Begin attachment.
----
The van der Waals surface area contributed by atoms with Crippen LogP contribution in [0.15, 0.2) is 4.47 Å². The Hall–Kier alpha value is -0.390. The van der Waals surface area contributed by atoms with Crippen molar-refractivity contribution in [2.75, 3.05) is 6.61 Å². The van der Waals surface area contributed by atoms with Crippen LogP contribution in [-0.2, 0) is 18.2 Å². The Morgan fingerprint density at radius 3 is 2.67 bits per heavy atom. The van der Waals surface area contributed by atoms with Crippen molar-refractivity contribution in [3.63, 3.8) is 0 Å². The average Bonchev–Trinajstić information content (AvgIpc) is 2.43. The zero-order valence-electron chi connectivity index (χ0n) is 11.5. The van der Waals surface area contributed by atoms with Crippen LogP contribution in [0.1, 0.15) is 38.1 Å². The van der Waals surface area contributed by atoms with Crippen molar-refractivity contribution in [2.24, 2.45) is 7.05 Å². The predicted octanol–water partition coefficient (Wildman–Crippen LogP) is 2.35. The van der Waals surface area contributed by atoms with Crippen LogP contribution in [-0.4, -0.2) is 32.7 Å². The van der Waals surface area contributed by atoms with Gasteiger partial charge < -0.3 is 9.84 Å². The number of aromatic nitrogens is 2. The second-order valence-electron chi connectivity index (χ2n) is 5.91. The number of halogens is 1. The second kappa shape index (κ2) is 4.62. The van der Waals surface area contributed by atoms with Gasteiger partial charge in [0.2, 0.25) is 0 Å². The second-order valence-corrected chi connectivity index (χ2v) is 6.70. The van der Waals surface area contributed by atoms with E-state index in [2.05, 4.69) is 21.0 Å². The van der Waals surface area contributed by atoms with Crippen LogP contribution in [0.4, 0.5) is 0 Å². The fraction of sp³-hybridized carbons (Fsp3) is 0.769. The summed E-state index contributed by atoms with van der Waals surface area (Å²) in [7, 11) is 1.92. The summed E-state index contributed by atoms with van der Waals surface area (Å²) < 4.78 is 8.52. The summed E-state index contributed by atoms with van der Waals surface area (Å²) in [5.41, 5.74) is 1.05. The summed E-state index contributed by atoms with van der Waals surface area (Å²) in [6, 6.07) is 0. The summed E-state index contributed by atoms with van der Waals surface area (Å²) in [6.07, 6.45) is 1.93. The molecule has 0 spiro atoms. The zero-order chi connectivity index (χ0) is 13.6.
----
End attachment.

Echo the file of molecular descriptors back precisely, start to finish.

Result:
The van der Waals surface area contributed by atoms with Crippen LogP contribution in [0.15, 0.2) is 4.47 Å². The Hall–Kier alpha value is -0.390. The van der Waals surface area contributed by atoms with Crippen molar-refractivity contribution in [2.75, 3.05) is 6.61 Å². The van der Waals surface area contributed by atoms with Crippen LogP contribution in [-0.2, 0) is 18.2 Å². The Morgan fingerprint density at radius 3 is 2.67 bits per heavy atom. The van der Waals surface area contributed by atoms with Crippen molar-refractivity contribution in [3.63, 3.8) is 0 Å². The average Bonchev–Trinajstić information content (AvgIpc) is 2.43. The zero-order valence-electron chi connectivity index (χ0n) is 11.5. The van der Waals surface area contributed by atoms with Crippen LogP contribution in [0.1, 0.15) is 38.1 Å². The van der Waals surface area contributed by atoms with Crippen molar-refractivity contribution in [2.24, 2.45) is 7.05 Å². The predicted octanol–water partition coefficient (Wildman–Crippen LogP) is 2.35. The van der Waals surface area contributed by atoms with Crippen LogP contribution in [-0.4, -0.2) is 32.7 Å². The van der Waals surface area contributed by atoms with Gasteiger partial charge < -0.3 is 9.84 Å². The number of aromatic nitrogens is 2. The second-order valence-electron chi connectivity index (χ2n) is 5.91. The number of halogens is 1. The second kappa shape index (κ2) is 4.62. The van der Waals surface area contributed by atoms with Gasteiger partial charge in [0.2, 0.25) is 0 Å². The second-order valence-corrected chi connectivity index (χ2v) is 6.70. The van der Waals surface area contributed by atoms with E-state index in [2.05, 4.69) is 21.0 Å². The van der Waals surface area contributed by atoms with Crippen LogP contribution in [0.4, 0.5) is 0 Å². The fraction of sp³-hybridized carbons (Fsp3) is 0.769. The summed E-state index contributed by atoms with van der Waals surface area (Å²) in [7, 11) is 1.92. The summed E-state index contributed by atoms with van der Waals surface area (Å²) < 4.78 is 8.52. The summed E-state index contributed by atoms with van der Waals surface area (Å²) in [5.41, 5.74) is 1.05. The summed E-state index contributed by atoms with van der Waals surface area (Å²) in [6, 6.07) is 0. The summed E-state index contributed by atoms with van der Waals surface area (Å²) in [6.07, 6.45) is 1.93. The molecule has 0 spiro atoms. The zero-order chi connectivity index (χ0) is 13.6.